The Brooklyn Nets drew the ire of New York City mayor Bill de Blasio after testing their entire roster for coronavirus.
The Nets say some players and staff were exhibiting symptoms, which led to testing “through a private company.”
Forward Wilson Chandler also complained of facing discrimination once word got out that four of his teammates tested positive for COVID-19.
Per The Athletic:
Though they didn’t say the words, if their tone was an indicator during their conference call with reporters on Tuesday, general manager Bob Myers and coach Steve Kerr want their players to be tested. They want to know where they stand. But on this one, their fame doesn’t seem to matter. Their standing doesn’t benefit them from the same plight the rest of California is facing with the shortage of COVID-19 tests.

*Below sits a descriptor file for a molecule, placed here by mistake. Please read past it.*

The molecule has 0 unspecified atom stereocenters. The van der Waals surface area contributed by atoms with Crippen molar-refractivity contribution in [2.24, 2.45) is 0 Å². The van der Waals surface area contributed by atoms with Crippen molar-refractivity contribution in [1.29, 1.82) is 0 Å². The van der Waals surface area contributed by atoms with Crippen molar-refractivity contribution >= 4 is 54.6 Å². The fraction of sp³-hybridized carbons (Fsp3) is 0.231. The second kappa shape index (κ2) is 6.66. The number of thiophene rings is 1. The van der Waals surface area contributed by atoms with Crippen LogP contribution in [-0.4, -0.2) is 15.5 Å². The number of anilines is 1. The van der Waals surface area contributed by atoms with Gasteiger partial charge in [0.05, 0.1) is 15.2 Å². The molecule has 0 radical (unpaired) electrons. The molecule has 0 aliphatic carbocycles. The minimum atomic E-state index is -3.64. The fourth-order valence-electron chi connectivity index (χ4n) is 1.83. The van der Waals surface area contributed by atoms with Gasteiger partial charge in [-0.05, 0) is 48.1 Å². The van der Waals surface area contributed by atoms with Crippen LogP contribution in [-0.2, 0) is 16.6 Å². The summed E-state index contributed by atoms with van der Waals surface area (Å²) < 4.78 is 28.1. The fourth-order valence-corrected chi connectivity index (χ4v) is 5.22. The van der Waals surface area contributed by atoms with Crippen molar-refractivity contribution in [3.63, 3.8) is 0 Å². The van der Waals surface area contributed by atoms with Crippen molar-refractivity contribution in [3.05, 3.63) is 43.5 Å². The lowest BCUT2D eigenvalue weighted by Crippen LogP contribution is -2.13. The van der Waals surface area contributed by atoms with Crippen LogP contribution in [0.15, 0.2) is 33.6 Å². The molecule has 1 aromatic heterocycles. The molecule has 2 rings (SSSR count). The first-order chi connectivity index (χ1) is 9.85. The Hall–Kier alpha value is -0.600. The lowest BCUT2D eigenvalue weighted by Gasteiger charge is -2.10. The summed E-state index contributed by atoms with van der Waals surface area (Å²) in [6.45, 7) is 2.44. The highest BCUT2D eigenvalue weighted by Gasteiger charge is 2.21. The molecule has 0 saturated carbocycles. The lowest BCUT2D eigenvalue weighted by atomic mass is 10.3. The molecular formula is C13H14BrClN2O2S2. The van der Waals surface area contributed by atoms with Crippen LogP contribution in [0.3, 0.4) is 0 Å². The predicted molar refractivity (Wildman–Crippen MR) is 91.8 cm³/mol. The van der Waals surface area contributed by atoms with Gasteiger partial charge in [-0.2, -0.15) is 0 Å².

“To be clear, ” Myers said, “we’re not any different than anybody.”
Who gets the tests, according to the CDC guidelines, is up to the judgment of the clinician. Since the tests are limited, the resident expert makes the call. In the case of the Jazz, it was deemed by the Oklahoma State Department of Health “a public health decision” to test the entire traveling party. Especially at the time, Oklahoma had low demand for testing. According to the COVID Tracking Project, the state has tested a total of 396 people even including the guests from Utah.
“It is frustrating, but it’s just the reality,” Kerr said. “We’re in the same boat as everybody. It’s very difficult to find a test in California and many places.”